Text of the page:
Newswise, March 7, 2016— March is colorectal cancer awareness month –- a great time to test your knowledge about the disease and how it can be prevented and treated. Below, two doctors from Penn State Health Milton S. Hershey Medical Center highlight eight things you may not have known:
1. Colorectal cancer is the only type of cancer that doctors can prevent by screening for it. “Unlike most of the time, when you are trying to find early stages of cancer, we can prevent this disease from even happening by removing polyps,” said Dr. Thomas McGarrity, chief of the Division of Gastroenterology and Hepatology.
2. National recommendations that call for everyone to get screened for colorectal cancer starting at age 50 have led to a decrease in the cases of colorectal cancers. “We think that’s because more people are getting screened,” McGarrity said. The American Cancer Society has a target of having 80 percent of eligible people screened for colorectal cancers by 2018.
3. Factors such as race and ethnicity, genetics and lifestyle play a role in your likelihood of developing such a cancer. African Americans are more likely than Caucasians to get colorectal cancer. Yet Caucasians get it more often than Hispanics and Asians. Those who have a first-degree relative with large polyps or colorectal cancer should get screened earlier and more often. Staying fit by exercising and having a normal body weight – along with not smoking – also help your chances of preventing the disease.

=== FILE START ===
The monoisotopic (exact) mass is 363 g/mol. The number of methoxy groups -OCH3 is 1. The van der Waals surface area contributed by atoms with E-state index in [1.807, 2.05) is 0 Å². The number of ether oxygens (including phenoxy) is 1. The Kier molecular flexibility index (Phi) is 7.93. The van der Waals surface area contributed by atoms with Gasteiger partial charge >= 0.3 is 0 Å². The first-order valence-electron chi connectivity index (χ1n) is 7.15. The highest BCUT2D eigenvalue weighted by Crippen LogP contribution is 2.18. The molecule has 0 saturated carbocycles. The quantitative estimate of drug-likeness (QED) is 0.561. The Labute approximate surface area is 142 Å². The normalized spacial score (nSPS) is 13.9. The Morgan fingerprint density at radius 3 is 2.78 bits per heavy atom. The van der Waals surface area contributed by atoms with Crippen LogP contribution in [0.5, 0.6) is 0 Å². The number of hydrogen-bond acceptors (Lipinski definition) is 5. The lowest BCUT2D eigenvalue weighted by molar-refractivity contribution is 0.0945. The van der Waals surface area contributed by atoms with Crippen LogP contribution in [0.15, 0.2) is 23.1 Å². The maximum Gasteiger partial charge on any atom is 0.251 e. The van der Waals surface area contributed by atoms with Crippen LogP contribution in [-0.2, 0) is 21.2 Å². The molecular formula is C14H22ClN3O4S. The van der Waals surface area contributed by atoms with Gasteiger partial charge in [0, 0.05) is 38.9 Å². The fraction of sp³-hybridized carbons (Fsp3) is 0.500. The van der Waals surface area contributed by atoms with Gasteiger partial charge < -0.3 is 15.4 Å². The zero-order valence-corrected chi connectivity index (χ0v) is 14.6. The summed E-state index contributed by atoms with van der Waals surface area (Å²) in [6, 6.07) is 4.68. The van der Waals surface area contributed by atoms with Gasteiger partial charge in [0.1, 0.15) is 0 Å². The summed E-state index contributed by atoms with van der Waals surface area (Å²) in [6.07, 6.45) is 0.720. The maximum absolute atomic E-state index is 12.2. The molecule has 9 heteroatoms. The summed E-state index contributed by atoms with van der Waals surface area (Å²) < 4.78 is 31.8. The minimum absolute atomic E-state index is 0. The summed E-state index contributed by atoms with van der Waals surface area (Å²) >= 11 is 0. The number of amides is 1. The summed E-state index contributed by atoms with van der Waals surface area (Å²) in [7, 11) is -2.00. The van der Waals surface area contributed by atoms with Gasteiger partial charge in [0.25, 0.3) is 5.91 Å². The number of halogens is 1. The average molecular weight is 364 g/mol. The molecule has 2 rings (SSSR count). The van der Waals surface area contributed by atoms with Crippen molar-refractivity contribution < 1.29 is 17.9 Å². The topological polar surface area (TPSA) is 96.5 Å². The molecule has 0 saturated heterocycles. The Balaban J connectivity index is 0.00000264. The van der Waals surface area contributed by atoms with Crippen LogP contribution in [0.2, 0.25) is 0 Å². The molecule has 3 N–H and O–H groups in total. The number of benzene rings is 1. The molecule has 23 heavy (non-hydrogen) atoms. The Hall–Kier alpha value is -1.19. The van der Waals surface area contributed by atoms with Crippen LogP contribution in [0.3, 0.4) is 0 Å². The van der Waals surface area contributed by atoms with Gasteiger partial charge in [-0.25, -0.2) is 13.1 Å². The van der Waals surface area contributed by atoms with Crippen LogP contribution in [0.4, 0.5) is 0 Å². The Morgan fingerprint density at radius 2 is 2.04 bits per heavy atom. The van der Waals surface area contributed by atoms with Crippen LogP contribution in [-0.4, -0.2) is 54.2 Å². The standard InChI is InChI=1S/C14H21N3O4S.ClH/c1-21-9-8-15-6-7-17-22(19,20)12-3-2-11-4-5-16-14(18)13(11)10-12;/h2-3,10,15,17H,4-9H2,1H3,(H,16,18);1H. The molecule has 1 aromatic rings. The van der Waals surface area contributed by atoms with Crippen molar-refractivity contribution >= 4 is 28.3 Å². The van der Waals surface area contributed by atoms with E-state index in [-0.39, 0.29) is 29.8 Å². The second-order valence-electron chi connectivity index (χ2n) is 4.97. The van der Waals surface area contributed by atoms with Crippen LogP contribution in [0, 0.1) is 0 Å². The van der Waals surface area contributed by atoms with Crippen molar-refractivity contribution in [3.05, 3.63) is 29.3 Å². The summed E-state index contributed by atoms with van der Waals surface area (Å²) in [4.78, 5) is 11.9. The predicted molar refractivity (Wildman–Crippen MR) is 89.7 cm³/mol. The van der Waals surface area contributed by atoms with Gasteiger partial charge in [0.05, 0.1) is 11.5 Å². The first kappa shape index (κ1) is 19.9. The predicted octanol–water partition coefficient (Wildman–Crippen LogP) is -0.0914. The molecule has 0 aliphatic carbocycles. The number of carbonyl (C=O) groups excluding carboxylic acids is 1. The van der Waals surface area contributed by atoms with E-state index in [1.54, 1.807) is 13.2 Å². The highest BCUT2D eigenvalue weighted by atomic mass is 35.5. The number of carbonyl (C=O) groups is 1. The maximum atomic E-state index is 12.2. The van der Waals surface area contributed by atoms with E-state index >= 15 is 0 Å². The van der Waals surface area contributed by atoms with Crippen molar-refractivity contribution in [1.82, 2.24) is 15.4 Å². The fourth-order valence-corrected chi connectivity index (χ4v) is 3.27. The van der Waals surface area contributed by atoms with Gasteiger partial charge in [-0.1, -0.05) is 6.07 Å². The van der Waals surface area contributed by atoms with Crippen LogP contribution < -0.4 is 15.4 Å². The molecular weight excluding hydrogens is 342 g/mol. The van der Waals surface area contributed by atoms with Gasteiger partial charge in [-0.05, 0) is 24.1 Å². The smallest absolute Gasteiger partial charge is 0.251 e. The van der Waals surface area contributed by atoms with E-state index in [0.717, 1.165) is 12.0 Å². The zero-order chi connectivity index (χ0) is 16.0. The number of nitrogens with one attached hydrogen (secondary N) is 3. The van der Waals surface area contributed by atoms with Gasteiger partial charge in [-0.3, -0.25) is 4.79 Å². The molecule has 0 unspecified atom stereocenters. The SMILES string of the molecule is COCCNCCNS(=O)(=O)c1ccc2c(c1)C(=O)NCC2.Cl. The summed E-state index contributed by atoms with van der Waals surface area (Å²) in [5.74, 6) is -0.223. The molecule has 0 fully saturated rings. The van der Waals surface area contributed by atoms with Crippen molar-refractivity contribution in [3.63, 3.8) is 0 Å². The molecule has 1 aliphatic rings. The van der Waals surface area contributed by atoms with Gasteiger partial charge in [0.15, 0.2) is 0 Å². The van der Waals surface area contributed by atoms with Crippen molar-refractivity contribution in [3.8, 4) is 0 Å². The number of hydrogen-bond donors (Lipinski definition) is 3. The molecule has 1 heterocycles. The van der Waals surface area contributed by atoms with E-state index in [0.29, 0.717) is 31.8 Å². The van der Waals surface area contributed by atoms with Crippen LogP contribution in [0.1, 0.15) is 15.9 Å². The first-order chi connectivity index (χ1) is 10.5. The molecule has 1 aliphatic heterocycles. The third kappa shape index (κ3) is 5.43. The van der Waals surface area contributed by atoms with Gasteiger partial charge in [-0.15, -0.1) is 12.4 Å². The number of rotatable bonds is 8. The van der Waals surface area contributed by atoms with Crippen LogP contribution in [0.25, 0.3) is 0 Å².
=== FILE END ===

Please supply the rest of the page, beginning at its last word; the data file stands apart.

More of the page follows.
4. A Mediterranean diet is not only good for your heart, but your colon as well. This means less red meat and more fiber from sources such as fresh fruits and vegetables.
5. The U.S. Preventative Services Task Force recommended in September that every man and woman with a risk of heart disease take an aspirin a day. This is to prevent not only heart attacks and stroke, but also colon cancer. However, McGarrity said it’s important to check with your family doctor before starting a daily aspirin regimen.
6. When caught early, colorectal cancers are very curable. And only about 10 percent of cases require a permanent colostomy, according to Dr. Walter Koltun, chief of the Division of Colorectal Surgery.
7. A multi-disciplinary approach to treatment produces the best outcomes for patients. Although surgery is the most important part of the treatment triad, chemotherapy and radiation augment the likelihood of a cure.
8. Treatment options have improved. "Increasingly, the surgery we do is robotic and minimally invasive," Koltun said. "Over the past 15 years, we have developed much more effective chemotherapy that has allowed us to treat not only patients with curable cancer, but also those with very advanced stages of it and give them a higher chance of cure."